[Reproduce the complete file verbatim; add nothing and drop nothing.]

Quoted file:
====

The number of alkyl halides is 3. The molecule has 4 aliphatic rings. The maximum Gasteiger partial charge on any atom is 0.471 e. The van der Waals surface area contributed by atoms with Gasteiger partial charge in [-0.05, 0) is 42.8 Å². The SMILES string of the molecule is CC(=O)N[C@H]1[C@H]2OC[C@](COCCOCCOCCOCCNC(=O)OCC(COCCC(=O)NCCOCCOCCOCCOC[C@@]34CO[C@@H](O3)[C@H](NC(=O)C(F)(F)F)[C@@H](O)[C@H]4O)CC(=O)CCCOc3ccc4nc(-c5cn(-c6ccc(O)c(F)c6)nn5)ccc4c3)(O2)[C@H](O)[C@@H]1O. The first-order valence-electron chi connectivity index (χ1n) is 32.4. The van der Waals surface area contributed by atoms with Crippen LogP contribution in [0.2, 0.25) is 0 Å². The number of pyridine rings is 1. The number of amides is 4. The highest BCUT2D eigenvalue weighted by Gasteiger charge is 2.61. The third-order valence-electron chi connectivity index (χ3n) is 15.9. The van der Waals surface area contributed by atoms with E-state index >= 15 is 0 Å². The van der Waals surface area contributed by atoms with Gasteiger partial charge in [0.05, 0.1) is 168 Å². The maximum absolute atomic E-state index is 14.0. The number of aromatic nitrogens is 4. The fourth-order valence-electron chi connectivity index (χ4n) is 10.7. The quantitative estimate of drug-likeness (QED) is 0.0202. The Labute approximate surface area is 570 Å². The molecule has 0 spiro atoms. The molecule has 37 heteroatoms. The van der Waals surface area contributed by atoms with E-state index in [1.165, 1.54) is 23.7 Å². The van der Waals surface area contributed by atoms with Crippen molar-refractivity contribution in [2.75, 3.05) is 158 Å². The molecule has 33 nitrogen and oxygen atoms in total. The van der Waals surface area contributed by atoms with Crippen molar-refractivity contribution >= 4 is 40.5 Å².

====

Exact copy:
The number of alkyl halides is 3. The molecule has 4 aliphatic rings. The maximum Gasteiger partial charge on any atom is 0.471 e. The van der Waals surface area contributed by atoms with Gasteiger partial charge in [-0.05, 0) is 42.8 Å². The SMILES string of the molecule is CC(=O)N[C@H]1[C@H]2OC[C@](COCCOCCOCCOCCNC(=O)OCC(COCCC(=O)NCCOCCOCCOCCOC[C@@]34CO[C@@H](O3)[C@H](NC(=O)C(F)(F)F)[C@@H](O)[C@H]4O)CC(=O)CCCOc3ccc4nc(-c5cn(-c6ccc(O)c(F)c6)nn5)ccc4c3)(O2)[C@H](O)[C@@H]1O. The first-order valence-electron chi connectivity index (χ1n) is 32.4. The van der Waals surface area contributed by atoms with Crippen LogP contribution in [0.2, 0.25) is 0 Å². The number of pyridine rings is 1. The number of amides is 4. The highest BCUT2D eigenvalue weighted by Gasteiger charge is 2.61. The third-order valence-electron chi connectivity index (χ3n) is 15.9. The van der Waals surface area contributed by atoms with E-state index >= 15 is 0 Å². The van der Waals surface area contributed by atoms with Gasteiger partial charge in [0.05, 0.1) is 168 Å². The maximum absolute atomic E-state index is 14.0. The number of aromatic nitrogens is 4. The fourth-order valence-electron chi connectivity index (χ4n) is 10.7. The quantitative estimate of drug-likeness (QED) is 0.0202. The Labute approximate surface area is 570 Å². The molecule has 0 spiro atoms. The molecule has 37 heteroatoms. The van der Waals surface area contributed by atoms with E-state index in [1.165, 1.54) is 23.7 Å². The van der Waals surface area contributed by atoms with Crippen molar-refractivity contribution in [2.75, 3.05) is 158 Å². The molecule has 33 nitrogen and oxygen atoms in total. The van der Waals surface area contributed by atoms with Crippen molar-refractivity contribution >= 4 is 40.5 Å².